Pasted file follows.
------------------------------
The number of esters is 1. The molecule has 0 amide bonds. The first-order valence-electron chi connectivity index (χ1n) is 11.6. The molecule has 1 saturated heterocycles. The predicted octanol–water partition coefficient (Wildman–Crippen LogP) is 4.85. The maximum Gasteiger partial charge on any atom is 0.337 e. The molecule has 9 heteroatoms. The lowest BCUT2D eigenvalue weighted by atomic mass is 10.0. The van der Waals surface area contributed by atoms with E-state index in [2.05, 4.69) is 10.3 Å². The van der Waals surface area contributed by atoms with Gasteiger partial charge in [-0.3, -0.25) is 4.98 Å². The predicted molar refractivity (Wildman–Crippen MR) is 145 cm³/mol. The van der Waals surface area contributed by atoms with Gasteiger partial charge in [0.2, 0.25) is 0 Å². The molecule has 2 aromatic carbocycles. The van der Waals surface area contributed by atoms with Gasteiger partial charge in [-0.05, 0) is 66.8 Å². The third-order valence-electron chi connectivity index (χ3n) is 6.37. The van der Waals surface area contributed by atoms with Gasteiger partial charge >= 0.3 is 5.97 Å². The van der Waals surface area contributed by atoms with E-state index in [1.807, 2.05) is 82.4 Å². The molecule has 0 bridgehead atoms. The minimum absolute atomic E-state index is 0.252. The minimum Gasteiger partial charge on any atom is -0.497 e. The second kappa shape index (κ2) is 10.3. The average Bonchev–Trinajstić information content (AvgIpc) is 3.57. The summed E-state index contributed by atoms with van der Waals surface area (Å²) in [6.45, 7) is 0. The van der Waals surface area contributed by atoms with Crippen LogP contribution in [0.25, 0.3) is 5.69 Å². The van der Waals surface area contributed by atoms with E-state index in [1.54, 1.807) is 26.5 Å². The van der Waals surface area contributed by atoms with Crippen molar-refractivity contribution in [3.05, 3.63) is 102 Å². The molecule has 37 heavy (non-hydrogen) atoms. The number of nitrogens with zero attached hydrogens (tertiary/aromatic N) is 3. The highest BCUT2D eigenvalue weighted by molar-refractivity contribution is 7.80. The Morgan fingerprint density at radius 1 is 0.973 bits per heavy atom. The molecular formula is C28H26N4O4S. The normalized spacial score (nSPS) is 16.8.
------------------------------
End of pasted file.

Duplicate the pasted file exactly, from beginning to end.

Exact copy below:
The number of esters is 1. The molecule has 0 amide bonds. The first-order valence-electron chi connectivity index (χ1n) is 11.6. The molecule has 1 saturated heterocycles. The predicted octanol–water partition coefficient (Wildman–Crippen LogP) is 4.85. The maximum Gasteiger partial charge on any atom is 0.337 e. The molecule has 9 heteroatoms. The lowest BCUT2D eigenvalue weighted by atomic mass is 10.0. The van der Waals surface area contributed by atoms with E-state index in [2.05, 4.69) is 10.3 Å². The van der Waals surface area contributed by atoms with Gasteiger partial charge in [-0.3, -0.25) is 4.98 Å². The predicted molar refractivity (Wildman–Crippen MR) is 145 cm³/mol. The van der Waals surface area contributed by atoms with Gasteiger partial charge in [0.2, 0.25) is 0 Å². The molecule has 2 aromatic carbocycles. The van der Waals surface area contributed by atoms with Gasteiger partial charge in [-0.05, 0) is 66.8 Å². The third-order valence-electron chi connectivity index (χ3n) is 6.37. The van der Waals surface area contributed by atoms with Gasteiger partial charge >= 0.3 is 5.97 Å². The van der Waals surface area contributed by atoms with E-state index in [1.807, 2.05) is 82.4 Å². The molecule has 0 bridgehead atoms. The minimum absolute atomic E-state index is 0.252. The minimum Gasteiger partial charge on any atom is -0.497 e. The second kappa shape index (κ2) is 10.3. The average Bonchev–Trinajstić information content (AvgIpc) is 3.57. The summed E-state index contributed by atoms with van der Waals surface area (Å²) in [6.45, 7) is 0. The van der Waals surface area contributed by atoms with Crippen LogP contribution in [0.25, 0.3) is 5.69 Å². The van der Waals surface area contributed by atoms with E-state index in [1.54, 1.807) is 26.5 Å². The van der Waals surface area contributed by atoms with Crippen molar-refractivity contribution in [3.05, 3.63) is 102 Å². The molecule has 37 heavy (non-hydrogen) atoms. The number of nitrogens with zero attached hydrogens (tertiary/aromatic N) is 3. The highest BCUT2D eigenvalue weighted by molar-refractivity contribution is 7.80. The Morgan fingerprint density at radius 1 is 0.973 bits per heavy atom. The molecular formula is C28H26N4O4S. The normalized spacial score (nSPS) is 16.8.